First Union Corp. said it is joining Ibos, the international banking technology consortium closely aligned with Electronic Data Systems Corp.
First Union is essentially picking up on prior participation agreements of First Fidelity Bancorp., the New Jersey-based holding company that First Union recently acquired.
First Fidelity's largest shareholder, Banco Santander of Spain, was one of the organizers of Ibos - formally the Inter-Bank On-Line System. And First Fidelity has been in the process of building links to the network, which delivers wholesale banking and payment services to each participant's customers around the world.
Andy Oleksiw, a senior vice president with Charlotte, N.C.-based First Union, said it sees Ibos as a way to bolster its cash management offerings.
"Ibos will enable us to better serve our corporate customers' multicurrency banking needs without incurring the expense of an extensive brick-and-mortar network in Europe," Mr. Oleksiw said.
Officials of the five-year-old consortium say banks can use the network and its bilateral operating arrangements to achieve goals that would be extremely costly to accomplish on their own.
Ibos, which originated at Banco Santander and Royal Bank of Scotland, had been struggling to achieve global coverage. It gained momentum when technology partner EDS and, more recently, Chase Manhattan Corp. took 24% equity stakes.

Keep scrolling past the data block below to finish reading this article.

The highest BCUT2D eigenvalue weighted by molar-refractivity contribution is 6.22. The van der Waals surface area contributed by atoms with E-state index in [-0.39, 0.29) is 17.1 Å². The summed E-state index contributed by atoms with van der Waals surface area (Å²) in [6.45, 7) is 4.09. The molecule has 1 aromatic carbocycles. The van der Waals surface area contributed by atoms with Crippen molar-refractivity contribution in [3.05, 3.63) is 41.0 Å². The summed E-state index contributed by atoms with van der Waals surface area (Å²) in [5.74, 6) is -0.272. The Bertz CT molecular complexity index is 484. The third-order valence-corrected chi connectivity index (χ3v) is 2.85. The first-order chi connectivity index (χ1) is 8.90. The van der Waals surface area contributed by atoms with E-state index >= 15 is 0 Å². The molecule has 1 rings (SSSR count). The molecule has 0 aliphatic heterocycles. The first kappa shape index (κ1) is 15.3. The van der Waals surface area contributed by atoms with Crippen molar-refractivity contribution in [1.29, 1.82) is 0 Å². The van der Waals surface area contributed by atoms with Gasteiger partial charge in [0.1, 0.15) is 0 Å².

After Chase merges with Chemical Banking Corp., Ibos will claim both the largest U.S. bank and No. 6 First Union - not an equity owner - among its participants.
The U.S. presence boosts the credibility of an organization that industry sources had previously said was "a European show," with nine participating banks from that continent.
But a majority of the Ibos equity is in U.S. hands: 24.05% each with Chase and EDS, and 3.8% with Goldman, Sachs & Co.
Banco Santander and Royal of Scotland split the remaining 48.1%.
A source who requested anonymity said many bankers were wondering about Chase's long-term goals for Ibos. Chase might be "leveraging the network as a utility for its correspondent banking relationships worldwide."
The source, a banking consultant, suspected that given the equity infusion from Chase, the New York bank might be in "a position of influence rather than having Ibos evolve as its competitor.
"It leaves them in a position to control or to influence a conduit of information in transactions internationally," the source said.
First Union officials could be reached for a response to those speculations. Charles Mallis, Chase's marketing and strategy executive, simply said that First Union's announcement was "yet another endorsement of the technology." First Union should be operational on the network later this year, Ibos said.